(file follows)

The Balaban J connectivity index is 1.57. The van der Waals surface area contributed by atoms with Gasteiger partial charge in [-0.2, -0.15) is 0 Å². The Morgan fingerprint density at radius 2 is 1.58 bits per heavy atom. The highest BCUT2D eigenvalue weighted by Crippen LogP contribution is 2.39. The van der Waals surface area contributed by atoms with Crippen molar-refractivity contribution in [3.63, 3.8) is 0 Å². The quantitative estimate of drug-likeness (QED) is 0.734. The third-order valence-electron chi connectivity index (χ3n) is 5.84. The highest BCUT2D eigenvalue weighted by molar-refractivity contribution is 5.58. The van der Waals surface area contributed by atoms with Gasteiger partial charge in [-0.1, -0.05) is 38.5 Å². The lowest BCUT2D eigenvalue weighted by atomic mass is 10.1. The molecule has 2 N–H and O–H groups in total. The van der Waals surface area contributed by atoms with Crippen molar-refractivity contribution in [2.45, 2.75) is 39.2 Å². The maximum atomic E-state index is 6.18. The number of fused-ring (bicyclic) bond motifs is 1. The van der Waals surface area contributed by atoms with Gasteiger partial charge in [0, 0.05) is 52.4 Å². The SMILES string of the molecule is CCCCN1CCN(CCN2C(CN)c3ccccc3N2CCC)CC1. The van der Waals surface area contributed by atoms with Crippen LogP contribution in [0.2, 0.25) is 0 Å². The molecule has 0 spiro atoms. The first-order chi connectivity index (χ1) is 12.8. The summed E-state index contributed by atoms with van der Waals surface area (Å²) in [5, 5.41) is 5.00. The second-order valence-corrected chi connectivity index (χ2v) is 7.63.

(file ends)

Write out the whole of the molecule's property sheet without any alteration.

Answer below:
The Balaban J connectivity index is 1.57. The van der Waals surface area contributed by atoms with Gasteiger partial charge in [-0.2, -0.15) is 0 Å². The Morgan fingerprint density at radius 2 is 1.58 bits per heavy atom. The highest BCUT2D eigenvalue weighted by Crippen LogP contribution is 2.39. The van der Waals surface area contributed by atoms with Crippen molar-refractivity contribution in [3.63, 3.8) is 0 Å². The quantitative estimate of drug-likeness (QED) is 0.734. The third-order valence-electron chi connectivity index (χ3n) is 5.84. The highest BCUT2D eigenvalue weighted by molar-refractivity contribution is 5.58. The van der Waals surface area contributed by atoms with Gasteiger partial charge in [-0.1, -0.05) is 38.5 Å². The lowest BCUT2D eigenvalue weighted by atomic mass is 10.1. The molecule has 2 N–H and O–H groups in total. The van der Waals surface area contributed by atoms with Crippen molar-refractivity contribution in [2.45, 2.75) is 39.2 Å². The maximum atomic E-state index is 6.18. The number of fused-ring (bicyclic) bond motifs is 1. The van der Waals surface area contributed by atoms with Gasteiger partial charge in [0, 0.05) is 52.4 Å². The SMILES string of the molecule is CCCCN1CCN(CCN2C(CN)c3ccccc3N2CCC)CC1. The van der Waals surface area contributed by atoms with Crippen LogP contribution in [0.2, 0.25) is 0 Å². The molecule has 0 spiro atoms. The first-order chi connectivity index (χ1) is 12.8. The summed E-state index contributed by atoms with van der Waals surface area (Å²) in [5, 5.41) is 5.00. The second-order valence-corrected chi connectivity index (χ2v) is 7.63.